Design Diary 12

"Ugh, I don't feel so good…"

Poisons and diseases. If ever there were a "This is a really cool idea that utterly fails in practice" rule, these two would be near the top of the list. They work really well (almost TOO well) at low levels, but as Fort saves increase, they become increasingly less effective. Not only that, but they're boring: "Oh, make a Fort save. You failed? Okay, you take… *rolls* 3 points of Dex damage." Can you tell me if that's a poison or a disease, and if so, which one? I didn't think so. They all follow the exact same rules - immediate save or you're affected, and one minute later you make another save, ad nauseum until you die or recover. Boooring.

Awhile back, I rectified part of this problem with the Book of Plagues and Afflictions (yeah, it's a dorky name - sue me), which gave diseases new life - each disease had different effects, different stages (some worked faster than others), different cures, and different strengths (because some diseases simply have no cure at all). Unfortunately, it's a little too detailed for inclusion into the core rules, but I do plan to adapt it as an optional add-on.

Now, diseases have no set DC - the DC is really whatever you want it to be, except in certain rare cases like mummy rot. Poisons, OTOH, are based on the creature's Con score. But wait! Non-creature poisons don't have a set DC! In the real world, the most venomous creatures on earth weigh 5 pounds or less - the stonefish, the black mamba (okay, so it weighs 10-15 pounds, but its venom can kill you 20 times over), the blue-ring octopus, the sea snake, etc. The most poisonous vertebrate in the world, according to Wikipedia, is the golden dart frog, which is about 2 inches long and weighs under a pound; its poison can kill about 15,000 humans per gram, which is roughly 15 times as powerful as the black mamba, the most poisonous snake. Under the D&D rules, though, a black mamba would be considered a Medium viper, with a DC of 11. 11! A L1 commoner could shrug that off 45% of the time. So I decided to create a system whereby poison DCs are not dependent on HD - much like previous editions, and just like diseases. Here's a rough overview of what I've got.

Poisons are rated by their strength - Mild, Moderate, Strong, or Deadly, just like I did for diseases, plus Epic for gods/demon lords/etc. The DCs, onset times, and effects are based on strength. For example, a moderate snake venom would have a DC of 14-18, an onset time of 1d4+1 rounds, a check time of 1d6 minutes, and deal 3-6 points of ability damage on average (I've also got other effects, like sleep poison, sickness, paralysis, etc.)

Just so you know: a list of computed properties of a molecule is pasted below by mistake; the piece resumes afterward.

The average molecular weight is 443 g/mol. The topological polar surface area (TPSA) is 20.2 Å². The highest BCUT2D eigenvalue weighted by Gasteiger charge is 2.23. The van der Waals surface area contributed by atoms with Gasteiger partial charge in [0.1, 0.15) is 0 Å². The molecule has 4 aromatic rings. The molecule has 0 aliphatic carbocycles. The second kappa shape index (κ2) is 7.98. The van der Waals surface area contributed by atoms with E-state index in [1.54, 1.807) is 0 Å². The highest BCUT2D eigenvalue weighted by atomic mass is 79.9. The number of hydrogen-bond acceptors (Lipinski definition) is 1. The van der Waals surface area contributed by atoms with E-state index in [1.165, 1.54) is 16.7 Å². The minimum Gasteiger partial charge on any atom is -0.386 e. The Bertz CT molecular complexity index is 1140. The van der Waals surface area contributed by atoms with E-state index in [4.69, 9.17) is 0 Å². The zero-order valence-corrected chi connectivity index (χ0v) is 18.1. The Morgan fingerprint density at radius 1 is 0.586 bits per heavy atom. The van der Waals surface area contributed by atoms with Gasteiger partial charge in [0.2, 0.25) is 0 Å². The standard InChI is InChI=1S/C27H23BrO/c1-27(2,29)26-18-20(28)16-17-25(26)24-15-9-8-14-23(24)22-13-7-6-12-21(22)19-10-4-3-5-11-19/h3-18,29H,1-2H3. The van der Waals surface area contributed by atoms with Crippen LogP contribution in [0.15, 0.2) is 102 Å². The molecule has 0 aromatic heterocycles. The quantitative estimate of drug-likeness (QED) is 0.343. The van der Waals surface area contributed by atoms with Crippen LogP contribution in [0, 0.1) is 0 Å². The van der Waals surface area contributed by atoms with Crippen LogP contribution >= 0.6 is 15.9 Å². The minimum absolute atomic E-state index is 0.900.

Poisons also have a varying number of saves, based on their strength - Mild is 2, Moderate/Strong 3, and Deadly 4, but you don't have to make consecutive saves - any success is counted toward the total required. So, one person could get lucky and make his 3 saves vs. the moderate snake venom in an hour or two, while someone else could be taken to the brink of death before recovering. The way it works is that you have to make a number of successes before a set number of failures. So Mild is 2/5, Moderate is 3/6, Strong is 3/5, Deadly is 4/5, and Epic is 5/5.

I also came up with a set poison pricing system. I tried to reverse-engineer the prices from the DMG, and I couldn't come up with anything that covered all the bases - some poisons would follow the formula, and some wouldn't, but I've gotten close enough to make a workable set of guidelines.

Best of all, I don't have to tweak a whole lot - as it turns out, most monsters' poison DCs (and the damages) are dead on for their projected strength. I've had to adjust a few here and there, but nothing major.

So what does it look like? Here are a couple examples:

Bebelith poison: Injury; strong neurotoxin; DC 18, onset 1d3 rounds; check 4d8 rounds; initial effect 2d4 Con damage, secondary effect 2d6 Con damage.

Pseudodragon poison: Injury; moderate soporific; DC 12, onset 1d6 rounds; check 1d4 minutes; initial effect -2 to AC and attacks, secondary effect sleep 1d6 hours.

Obviously I haven't gotten to the normal poisons yet; I hashed this system out primarily so I could get back to work on the monsters. So far, it's turning out really well, so I'm happy.

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